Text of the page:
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Army Offers Variety of Spouse Employment Resources

Dee Geise, left, Chief of the Soldier & Family Readiness Division, moderates the AUSA Military Forum II: Military Spouse Deployment, at the 2019 AUSA Annual Meeting and Exposition at the Washington Convention Center on Oct. 15, 2019.
Dee Geise, left, Chief of the Soldier & Family Readiness Division, moderates the AUSA Military Forum II: Military Spouse Deployment, at the 2019 AUSA Annual Meeting and Exposition at the Washington Convention Center on Oct. 15, 2019.
Photo by: 
Amanda Andrade-Rhoades for AUSA
Tuesday, October 15, 2019

Army spouses looking for employment can face challenges—frequent moves and state licensing requirements, for example—but they have a community of resources and opportunities available to help, experts say. 

“Family wellbeing is holistic and requires that we acknowledge and support every member of the family when needed and reach out to others as we can,” Lee Kelly, director of military community support programs in the Defense Department’s Office of Military Community and Family Policy, said Oct. 15 during the Association of the U.S. Army’s Annual Meeting and Symposium.

Kelly said she recommends military spouses looking to expand their careers start with a career coach through Military OneSource or an employment readiness specialist on base.

Spouse Deployment_Pamphlets.jpg

Pamphlets and informational material given to attendees at the AUSA Military Forum II: Military Spouse Deployment, at the 2019 AUSA Annual Meeting and Exposition at the Washington Convention Center on Oct. 15, 2019.
Pamphlets and informational material given to attendees at the AUSA Military Forum II: Military Spouse Deployment, at the 2019 AUSA Annual Meeting and Exposition at the Washington Convention Center on Oct. 15, 2019.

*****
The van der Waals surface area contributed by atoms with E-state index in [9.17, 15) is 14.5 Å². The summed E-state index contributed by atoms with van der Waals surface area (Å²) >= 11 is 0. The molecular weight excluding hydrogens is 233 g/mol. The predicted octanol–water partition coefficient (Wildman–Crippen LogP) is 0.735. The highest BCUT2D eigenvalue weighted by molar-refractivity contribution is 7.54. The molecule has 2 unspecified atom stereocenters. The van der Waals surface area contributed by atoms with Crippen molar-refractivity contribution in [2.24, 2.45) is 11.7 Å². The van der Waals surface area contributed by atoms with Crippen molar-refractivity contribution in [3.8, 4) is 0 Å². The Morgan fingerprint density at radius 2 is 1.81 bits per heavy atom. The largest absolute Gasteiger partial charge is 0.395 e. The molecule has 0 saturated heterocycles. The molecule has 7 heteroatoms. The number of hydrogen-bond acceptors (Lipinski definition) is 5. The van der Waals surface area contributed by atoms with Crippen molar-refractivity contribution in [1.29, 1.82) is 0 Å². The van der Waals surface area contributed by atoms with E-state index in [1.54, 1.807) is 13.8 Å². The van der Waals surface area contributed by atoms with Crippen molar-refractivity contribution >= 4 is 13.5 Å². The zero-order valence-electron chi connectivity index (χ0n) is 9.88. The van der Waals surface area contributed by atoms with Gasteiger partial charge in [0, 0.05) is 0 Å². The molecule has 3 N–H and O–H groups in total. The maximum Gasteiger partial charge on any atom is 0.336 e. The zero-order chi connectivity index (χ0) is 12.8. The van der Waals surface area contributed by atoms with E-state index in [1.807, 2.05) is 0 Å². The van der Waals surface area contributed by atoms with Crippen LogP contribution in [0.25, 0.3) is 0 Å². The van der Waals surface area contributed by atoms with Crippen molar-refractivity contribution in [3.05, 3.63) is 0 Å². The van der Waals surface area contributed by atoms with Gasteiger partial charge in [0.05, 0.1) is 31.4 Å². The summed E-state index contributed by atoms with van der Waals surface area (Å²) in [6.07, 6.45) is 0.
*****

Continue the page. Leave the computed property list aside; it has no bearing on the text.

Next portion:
(Photo Credit: Amanda Andrade-Rhoades for AUSA)

“Military spouses may not make it on base during the day, they may not have a moment to themselves until 9 p.m. at night,” Kelly said. “It’s important to know that career assistance, resume help and mock interview sessions are available when spouses are available.”

Kelly also provided information on Military OneSource’s Military Spouse Transition Program, or MySTeP. The program’s partners have hired more than 139,000 military spouses since the partnership began, she said.

Kelly’s presentation was followed by a panel of experts who provided information ranging from legislation affecting military spousal employment by state, to child care provider licensing for on-base Army spouses. 

“My intent is to make sure that our spouses are armed with the resources that are available to them,”  Krista Anderson, a military spouse ambassador for Army Emergency Relief, said during the panel.

Anderson told the audience that she’s found many military spouses are unaware of the resources available to them before providing information on numerous scholarships and programs available to military families and spouses.

 “I truly believe that a military community is family, and families look out for each other,” Kelly said. “Together, we are stronger.”

- Jennifer Benitz for AUSA